|Pvt Benjamin Berry|
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New Jersey, USA
|Death: ||Dec. 14, 1834|
MARRIAGE: Benjamin Berry married Johanna Berry dau of David Berry. Feb 21 1786. bond Daniel Kerr consent David Berry. (He moved to VA 1778 per pension.)
DEATH: died Dec. 14, 1834 Agency book, comes from note on card in pension file. "See letter to A.C. Bryan Agt. April May 1, 1837."
ESTATE: Bounty Land for Benjamin's children to claim land for their uncle who served had the names of Benjamin's children "Heirs at law of Benjamin Berry who was the only heir at law of Benjamin Kinley who was a Capt in the War of the Revolution appoint R.B. Bagby of County of King and Queen attorney to receive bounty land warrants. Archibald R. Berry, David Berry, George H. Berry, John S. Berry, Ellen Swats, Julia Catharine VanPelt, Rhoda Fuls, Phebe J. Freed. date Dec. 30, 1850 John S. Berry appeared on Jan. 2, 1851."
SOLDIER: American Revolution, supplemental application for the SAR by Christos Christou, Jr. #130571. also heir to his uncle Capt. Benjamin Kinley's land. see copy of Benjamin Kinley will in Kinley's pension file. original will burned in Rockingham Co, VA. Benjamin Berry served in both Monmouth NJ age 16-20 and in Rockingham Co, VA age 22-23. Pension file for Benjamin Kinley names Benjamin Berry's children. Pension file for Benjamin Berry gives his death date.
PENSION: Benjamin Berry of Rockingham Co private under Regt. of Col. Noll in VA for 17 months.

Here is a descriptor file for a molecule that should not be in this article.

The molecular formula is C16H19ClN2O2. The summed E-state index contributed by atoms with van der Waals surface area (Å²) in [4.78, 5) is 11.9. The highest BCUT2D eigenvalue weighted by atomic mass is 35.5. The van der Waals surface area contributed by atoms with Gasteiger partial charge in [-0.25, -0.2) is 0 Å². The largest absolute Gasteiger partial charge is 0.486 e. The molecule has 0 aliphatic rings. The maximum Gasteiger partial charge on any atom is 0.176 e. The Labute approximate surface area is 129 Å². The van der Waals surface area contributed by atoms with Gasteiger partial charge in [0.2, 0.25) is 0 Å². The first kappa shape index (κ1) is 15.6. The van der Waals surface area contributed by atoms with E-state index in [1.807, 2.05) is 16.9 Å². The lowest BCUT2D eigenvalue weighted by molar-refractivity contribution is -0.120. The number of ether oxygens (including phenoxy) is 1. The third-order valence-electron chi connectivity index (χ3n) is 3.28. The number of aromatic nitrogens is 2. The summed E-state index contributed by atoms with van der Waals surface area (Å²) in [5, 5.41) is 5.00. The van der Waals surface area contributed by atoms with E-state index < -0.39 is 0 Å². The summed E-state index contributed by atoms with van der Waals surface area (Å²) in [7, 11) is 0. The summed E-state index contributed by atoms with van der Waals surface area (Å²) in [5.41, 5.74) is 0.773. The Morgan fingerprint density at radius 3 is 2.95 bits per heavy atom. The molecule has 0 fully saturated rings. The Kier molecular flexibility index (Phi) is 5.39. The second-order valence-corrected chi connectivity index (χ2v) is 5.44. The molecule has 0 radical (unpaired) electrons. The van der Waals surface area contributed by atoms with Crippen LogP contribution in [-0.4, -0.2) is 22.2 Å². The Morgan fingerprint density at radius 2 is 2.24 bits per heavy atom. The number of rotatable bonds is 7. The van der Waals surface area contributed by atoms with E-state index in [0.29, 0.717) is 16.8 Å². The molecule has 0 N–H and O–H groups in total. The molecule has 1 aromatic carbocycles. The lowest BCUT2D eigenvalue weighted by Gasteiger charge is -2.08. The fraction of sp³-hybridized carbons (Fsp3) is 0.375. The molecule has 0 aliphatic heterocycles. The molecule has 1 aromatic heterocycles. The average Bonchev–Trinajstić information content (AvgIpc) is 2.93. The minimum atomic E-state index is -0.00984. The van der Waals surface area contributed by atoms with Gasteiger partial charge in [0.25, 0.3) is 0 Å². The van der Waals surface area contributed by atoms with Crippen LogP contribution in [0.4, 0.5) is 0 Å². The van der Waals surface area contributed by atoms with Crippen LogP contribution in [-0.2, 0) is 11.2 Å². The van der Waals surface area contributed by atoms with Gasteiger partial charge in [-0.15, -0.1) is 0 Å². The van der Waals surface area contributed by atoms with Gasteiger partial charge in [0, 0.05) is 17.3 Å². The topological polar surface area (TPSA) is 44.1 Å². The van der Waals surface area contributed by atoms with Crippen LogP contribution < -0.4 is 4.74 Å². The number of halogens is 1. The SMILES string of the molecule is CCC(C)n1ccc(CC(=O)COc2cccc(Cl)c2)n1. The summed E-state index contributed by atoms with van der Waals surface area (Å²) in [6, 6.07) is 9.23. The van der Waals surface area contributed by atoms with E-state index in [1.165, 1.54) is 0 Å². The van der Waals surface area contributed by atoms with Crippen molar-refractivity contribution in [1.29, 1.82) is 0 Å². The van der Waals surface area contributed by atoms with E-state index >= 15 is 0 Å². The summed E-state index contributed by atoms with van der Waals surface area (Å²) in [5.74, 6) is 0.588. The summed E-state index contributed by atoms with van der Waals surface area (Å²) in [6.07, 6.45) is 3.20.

PENSION: Benjamin Berry pension application. To receive $56.66 per annum commencing Mar 4, 1831. Cert. of Pension issued Mar. 20, 1833 and sent to H.J. Gambill, Harrisonburgh. Arrears $113.32 and allowance ending 4 Sep. $28.33. On Aug 21, 1832 appeared before Joseph Cravens, David Waxter, George Clark and Augustus Waterman justices, Benjamin Berry a resident of Rockingham Co age 74 stated that he entered the service of the US as follows. He was born in 1758 and he believes in New Jersey near Monmouth Courthouse but has no record of his age. When he was 16 he was drafted in the militia service in New Jersey and served one month under Capt. Walton principally in Freehold Co, NJ and a month later called out again in the neighborhood of Shrewsbury NJ under Capt Walton, brother of the first named Capt, he having been advanced to Major. They were to keep Tories in subjection and had no engagement. late in fall of 1776 after the battle of Long Island he was drafted in militia service under Capt. Hunn and marched to Sandy Hook and was in the engagement there when the militia were nearly all taken prisoners but he escaped and joined another party of militia near Middletown, NJ and was sick and returned home and was out about 2 months. He was called again in spring of 1777 under draft. He has no written documents to refer to and has forgotten the captains names and marched to Princeton and then to Sourland Mountain and then to Middlebrook Mountain at General Washington's Headquarters. Gen. Washington then made an attempt to bring the enemy to an engagement at New Brunswick but failed and pursued them to Amboy. Here they were discharged. He thinks this term was about a month. In the same year in the fall was drafted again and marched to Germantown, PA and joined Gen. Washington's headquarters served this tour under Capt Walton and was in the battle of Germantown and marched home and was discharged. About 6 weeks between his next tour in the winter. About the last of May or first of July 1778 another draft of NJ Militia and was marched to Delaware River and was under Gen. Morgan at the battle of Monmouth of June 28 and was discharged on 29th. This tour about a month. After the battle of Monmouth in the same year he was called in the NJ militia from 2 to 3 months at different periods under the command of Gen. Farman to prevent depredations by the Tories. Late in the fall of 1778 he removed to Virginia and in the fall of 1780 was drafted in Rockingham Co and marched to Richmond under Capt. Harrison and remained a short time, the British having left and he was discharged at Richmond. He was absent from home 26 days during this tour. In the winter and spring of 1781 he served a 3 month tour as a drafted militia under Capt. Baxter, Major Hamilton, Col. Nolle and Gen. Muhlenburg. He marched from Rockingham to Richmond and then to Norfolk then to the lower part of Virginia and to the N.C. line and was discharged in April. He never received a written discharge during all his services. He relies on the deposition of his brother John Berry submitted as proof of his service in NJ, and for VA on the testimony of Rev. William Bryan who was in the same campaign. He has resided in Rockingham Co ever since the close of the war and for his character he refers to Capt. David Rolston, Mr. Joseph Henton, Joseph Baxter, Esq., Mr. Wm Ewin and the neighbors generally. Before a J.P. of Hardy Co, John Berry who made oath that his age and infirmities prevent him from attending court in Rockingham makes oath that Benjamin Berry was engaged in the militia service during the Rev. War and that Benjamin was one of the Jersey militia that was engaged at the battle of Sandy Hooks, in which the American forces were defeated. Benjamin was a solder in the army which caused the British to evacuate New Brunswick in 1776 and in the same service at the battle of Germantown and commanded by Gen. David Furman. The above are from his personal knowledge and common tradition of the neighborhood in which he resided and from other circumstances that he was engaged in the battle of Monmouth under Col. Morgan of VA. date Dec. 29, 1832 Amended declaration Benjamin Berry states due to old age and consequent loss of memory is unable to swear positively to dates but he served not less than the periods given for one year and 5 months as private. Date Jan 8, 1833. #S6627